Logo Tropentag

Tropentag, September 17 - 19, 2014 in Prague, Czech Republic

"Bridging the gap between increasing knowledge and decreasing resources"

Towards Integrated Assessment of Gender Relations in Farming Systems Analysis

Karoline Hemminger

Wageningen University, Farming Systems Ecology Group, The Netherlands


Gender sensitivity in agricultural research and development is considered to be crucial for effectively contributing to gender equity, but also for improving the effectiveness of agricultural interventions in terms of poverty alleviation and improvement of household nutrition. Yet farming systems research often neglects the analysis of gender relations even when working in the context of smallholder households. More than 30 years of research have repeatedly revealed that women hold an important role in smallholder agricultural production. In many cases, women contribute the majority of agricultural labour and are responsible for certain domains of production on which they have special local knowledge. Their responsibility for household nutrition has often been emphasized. Yet, because farming systems analysis and the modelling tools used for it often focus only on biophysical and economic data, womens special needs, preferences and constraints are not considered when innovations for the design or improvement of farming systems are developed. Therefore it is the aim of this study to show options for integrating the analysis of gender relations in farming systems research.
The study focuses on the conceptualisation, i.e. the identification of relevant gender issues and their causal relations based on literature review, expert interviews and qualitative interviews with female farmers that were performed during a two week case study in the Eastern Province of Zambia, location to the SIMLEZA project of the Africa RISING program ("Sustainable Intensification of Maize-Legume Systems for the Eastern Province of Zambia" and "Africa Research in Sustainable Intensification for the Next Generation" by CIMMYT and IITA).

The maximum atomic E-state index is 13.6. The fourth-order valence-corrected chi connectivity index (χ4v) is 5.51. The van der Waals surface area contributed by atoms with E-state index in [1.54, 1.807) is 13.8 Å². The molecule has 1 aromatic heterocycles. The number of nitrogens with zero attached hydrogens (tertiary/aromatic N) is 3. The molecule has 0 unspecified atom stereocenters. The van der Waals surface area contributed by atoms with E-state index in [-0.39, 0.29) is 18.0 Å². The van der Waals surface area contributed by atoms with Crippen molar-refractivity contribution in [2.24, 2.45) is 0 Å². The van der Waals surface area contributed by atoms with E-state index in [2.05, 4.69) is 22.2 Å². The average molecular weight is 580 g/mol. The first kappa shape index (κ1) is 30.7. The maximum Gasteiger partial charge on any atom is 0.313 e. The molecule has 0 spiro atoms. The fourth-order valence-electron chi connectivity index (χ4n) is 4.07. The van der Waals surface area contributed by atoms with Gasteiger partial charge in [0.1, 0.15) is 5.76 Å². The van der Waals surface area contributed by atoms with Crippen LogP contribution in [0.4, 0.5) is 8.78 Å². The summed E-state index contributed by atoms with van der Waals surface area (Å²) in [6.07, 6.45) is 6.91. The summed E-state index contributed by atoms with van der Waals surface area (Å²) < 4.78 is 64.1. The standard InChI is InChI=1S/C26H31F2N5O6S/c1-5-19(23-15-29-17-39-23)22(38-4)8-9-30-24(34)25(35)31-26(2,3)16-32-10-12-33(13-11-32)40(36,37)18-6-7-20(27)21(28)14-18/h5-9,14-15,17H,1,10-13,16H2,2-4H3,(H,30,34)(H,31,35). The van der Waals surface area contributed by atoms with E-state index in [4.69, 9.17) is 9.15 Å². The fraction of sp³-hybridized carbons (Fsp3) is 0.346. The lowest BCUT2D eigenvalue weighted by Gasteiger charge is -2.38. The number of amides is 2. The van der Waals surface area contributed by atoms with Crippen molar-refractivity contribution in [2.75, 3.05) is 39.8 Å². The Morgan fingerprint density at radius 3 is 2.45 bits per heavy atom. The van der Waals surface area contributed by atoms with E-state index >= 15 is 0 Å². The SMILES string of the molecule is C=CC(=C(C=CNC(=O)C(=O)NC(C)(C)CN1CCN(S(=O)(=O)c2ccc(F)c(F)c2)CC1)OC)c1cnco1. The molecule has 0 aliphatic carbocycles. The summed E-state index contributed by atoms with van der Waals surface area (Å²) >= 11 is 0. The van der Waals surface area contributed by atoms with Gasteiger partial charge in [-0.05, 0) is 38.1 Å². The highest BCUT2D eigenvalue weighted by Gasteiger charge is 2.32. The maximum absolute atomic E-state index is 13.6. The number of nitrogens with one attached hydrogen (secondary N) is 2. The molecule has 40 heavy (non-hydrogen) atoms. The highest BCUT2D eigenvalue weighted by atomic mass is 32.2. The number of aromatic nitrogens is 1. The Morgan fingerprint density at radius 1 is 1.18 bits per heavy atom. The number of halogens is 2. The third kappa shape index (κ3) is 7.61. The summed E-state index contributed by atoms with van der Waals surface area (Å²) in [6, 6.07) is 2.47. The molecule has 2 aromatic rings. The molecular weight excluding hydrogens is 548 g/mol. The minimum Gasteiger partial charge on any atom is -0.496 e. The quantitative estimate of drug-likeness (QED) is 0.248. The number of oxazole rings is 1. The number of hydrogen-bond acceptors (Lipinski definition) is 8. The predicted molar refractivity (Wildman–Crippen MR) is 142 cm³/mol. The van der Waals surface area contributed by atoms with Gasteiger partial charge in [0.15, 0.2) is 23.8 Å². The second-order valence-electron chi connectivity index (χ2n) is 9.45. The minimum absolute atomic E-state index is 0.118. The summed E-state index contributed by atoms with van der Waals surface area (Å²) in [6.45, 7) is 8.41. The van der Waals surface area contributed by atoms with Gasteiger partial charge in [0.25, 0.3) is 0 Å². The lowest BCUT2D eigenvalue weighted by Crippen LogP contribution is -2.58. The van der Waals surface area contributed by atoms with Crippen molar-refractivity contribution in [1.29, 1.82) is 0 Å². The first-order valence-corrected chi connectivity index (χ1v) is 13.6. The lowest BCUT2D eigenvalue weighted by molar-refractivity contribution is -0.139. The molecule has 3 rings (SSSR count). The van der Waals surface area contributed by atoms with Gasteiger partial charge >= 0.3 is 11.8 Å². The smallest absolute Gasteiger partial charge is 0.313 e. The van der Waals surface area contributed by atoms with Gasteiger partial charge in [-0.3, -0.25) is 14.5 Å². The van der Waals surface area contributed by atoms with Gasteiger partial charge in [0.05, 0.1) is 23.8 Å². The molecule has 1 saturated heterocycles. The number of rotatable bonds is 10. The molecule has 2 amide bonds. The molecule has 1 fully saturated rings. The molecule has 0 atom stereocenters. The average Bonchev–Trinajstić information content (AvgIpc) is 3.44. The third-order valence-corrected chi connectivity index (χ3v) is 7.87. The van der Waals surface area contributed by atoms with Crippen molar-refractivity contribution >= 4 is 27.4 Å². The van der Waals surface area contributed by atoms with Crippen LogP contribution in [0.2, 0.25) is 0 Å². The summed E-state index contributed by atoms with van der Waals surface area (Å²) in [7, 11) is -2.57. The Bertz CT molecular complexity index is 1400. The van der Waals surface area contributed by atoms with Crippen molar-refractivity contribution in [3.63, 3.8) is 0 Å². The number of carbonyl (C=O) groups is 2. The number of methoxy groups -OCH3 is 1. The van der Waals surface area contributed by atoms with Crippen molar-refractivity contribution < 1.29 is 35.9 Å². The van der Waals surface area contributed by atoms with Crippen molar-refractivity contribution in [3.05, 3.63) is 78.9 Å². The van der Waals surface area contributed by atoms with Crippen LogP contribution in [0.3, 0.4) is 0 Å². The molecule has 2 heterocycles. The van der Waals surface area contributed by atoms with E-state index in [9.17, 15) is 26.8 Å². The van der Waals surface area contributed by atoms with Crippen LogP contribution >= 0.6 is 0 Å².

The findings are presented in a conceptual framework that illustrates the complex mutual effects of agricultural intensification and gender relations. Based on this, possible extensions or changes to model based farming systems analysis were identified, such as the inclusion of sex-disaggregated labor profiles or the analysis of separate economic units within one household to capture independent female income. Furthermore it can be concluded that understanding and commitment of researchers to gender matters is a necessary precondition to reach gender sensitivity in agricultural research. The presented conceptual framework aims at facilitating this.

Keywords: Farming systems analysis, gender, conceptual framework

Contact Address: Karoline Hemminger, Wageningen University, Farming Systems Ecology Group, P.o.Box 563 AN, Wageningen, The Netherlands, e-mail: karoline.hemminger@web.de

Valid HTML 3.2!